Every week Hannibal Tabu (journalist/blogger/novelist/poet/karaoke host/jackass) goes to a comic book store called Comics Ink in Culver City, CA (Overland and Braddock -- hey Steve, Jason, Vince and Sally) and grabs a whole lotta comics. These periodicals are quickly sorted into two piles -- the "buy" pile (a small pile most weeks, comprised of planned purchases) and the "read" pile (often huge, often including comics that are really crappy but have some value to stay abreast of).  Thursday afternoons (Diamond monopolistic practices willing, and yes, it used to be mornings, but management asked for it to slide back some), you'll be able to get his thoughts (and they're just the opinions of one guy, so calm down) about all of that ... which goes something like this ...


True Believers #1

True Believers #1 (Marvel Comics)

Jump from the Read Pile.  Using undercover tactics, a subversive group of extrahumans exacts retribution on those who would use power wrongly.  Sounds cool, but not exactly new, right?  Well, when you add lines like the following, that changes: "But who expects a reach-around from a dwarf with a chloroform rag?" Toss in a big surprise in the guise of heroism, a non-functional URL and a kind of Smoking Gun for the powerful and dangerous, and another surprise in law enforcement and you've got a snarky, sneaky little tale that draws you in and keeps you close.  Despite the facial similarities, it's always a pleasure to see Mister Paul Gulacy's art and Cary Bates intricate script gives Gulacy plenty of room to shine.  Watch out, New Warriors, there's a new discreet super team in town!

Joker's Asylum: Two-Face #1

Joker's Asylum: Two Face #1 (DC Comics)

Jump from the Read Pile.  Again we delve deep into the fractured psyche of one of the Bat's adversaries and come up with a disturbing look in his mirror.  Through an elaborate means, Harvey comes face to face (to face to face) with what he could have been, a disfigured man seeking redemption instead of chaos.  This meeting, of course, ends up ... well, that would be telling.  Structured brilliantly by David Hine's mean spirited script (many of the "Asylum"s have been mean, and rightfully so) and drawn with great care by Andy Clarke, this is not as dastardly as the "Penguin" book last week, and has a much better literary device.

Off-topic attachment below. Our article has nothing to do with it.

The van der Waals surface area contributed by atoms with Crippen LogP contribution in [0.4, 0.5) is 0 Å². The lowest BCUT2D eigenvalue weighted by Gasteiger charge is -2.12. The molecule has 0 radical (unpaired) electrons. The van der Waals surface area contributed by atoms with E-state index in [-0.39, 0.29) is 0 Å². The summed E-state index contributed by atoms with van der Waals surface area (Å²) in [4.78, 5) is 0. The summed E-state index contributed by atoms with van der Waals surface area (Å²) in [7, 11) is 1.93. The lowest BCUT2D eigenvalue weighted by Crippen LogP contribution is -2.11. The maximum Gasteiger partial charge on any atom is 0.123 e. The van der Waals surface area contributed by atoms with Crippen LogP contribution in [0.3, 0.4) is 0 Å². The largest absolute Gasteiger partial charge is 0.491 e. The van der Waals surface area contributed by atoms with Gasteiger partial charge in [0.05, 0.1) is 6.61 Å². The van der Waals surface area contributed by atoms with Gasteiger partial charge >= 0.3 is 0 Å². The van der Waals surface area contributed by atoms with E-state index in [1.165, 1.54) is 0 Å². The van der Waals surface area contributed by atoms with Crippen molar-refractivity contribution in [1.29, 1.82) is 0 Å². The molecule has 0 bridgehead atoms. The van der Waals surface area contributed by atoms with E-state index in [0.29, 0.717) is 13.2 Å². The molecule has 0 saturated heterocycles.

newuniversal: 1959

Newuniversal: 1959 One-Shot (Marvel Comics)

Jump from the Read Pile.  In taking a page from the Lex Luthor handbook, superhumans are bad news and a whole government apparatus has been established to make sure they never take over as the dominant species. Getting past the injection of a new Tony Stark into a new continuity, a lot of hard decisions are made, depicted by suitably period-themed art by Greg Scott and Cody Chamberlain.  While a reader new to the Newuniversal concept may not get jazzed about this, seeing a proto Justice at work is exceptional, as is figuring out who's who in other regards.  

Pilot Season: The Core #1

The Core #1 (Top Cow/Image Comics)

Jump from the Read Pile.  This book jumped based on two words alone: Jonathan Hickman.  With Kenneth Rocafort at his side, the new comics wunderkind is back with a sprawling tale of intergalactic intrigues and brutal combat reminiscent of the "Battletech" background material.  Using a young human as his perspective piece, humanity steps into the larger galaxy with intentions all over the moral map.  The catchphrase doesn't exactly roll off the tongue ("Failure is forever. So do not.") but in addition to a standard "Jonathan Hickman splash page (like a Spike Lee shot, a signature piece of his work, where tons of info get dumped in a smart and succinct fashion over two pages) and plus there's a mostly naked alien girl at one point, and she looks friendly.  The fans love that.  In the "Pilot Season" competition, this has got nothing on "Genius," but it's pretty good.

Black Panther #39

Black Panther #39 (Marvel Comics)

Jump from the Read Pile.  You'd think somebody would learn.  Invasion force comes to Wakanda.  That never goes well.  The Skrulls want vibranium and T'Challa's got a plan (and a few surprises, including still wielding the Black Knight's sword and having his wife as an ace-in-the-hole).  A soon-to-be-retiring Skrull general has one last mission -- Wakanda -- before he can get out of the game for good.  Jason Aaron knows what he's doing in this well managed script, which never focuses too long on anything nor shorts any subject it's appropriate time. Admittedly, Jefte Palo's artwork could be a little less rough in the details department, but his composition and visual storytelling are solid.  This issue will suck you into the war if you give it even half a chance.


Nothing was guaranteed a ride home and five books made the cut?  That's fantastic!


Honorable Mentions: Stuff worth noting, even if it's not good enough to buy

"Blue Beetle" #29 was very close, a cute and funny story linking immigration and Intergang, giving Peacemaker a politically charged part time job and not showing a date between two supporting characters.  Not bad, but not really stepping it up to be very good either, just "okay."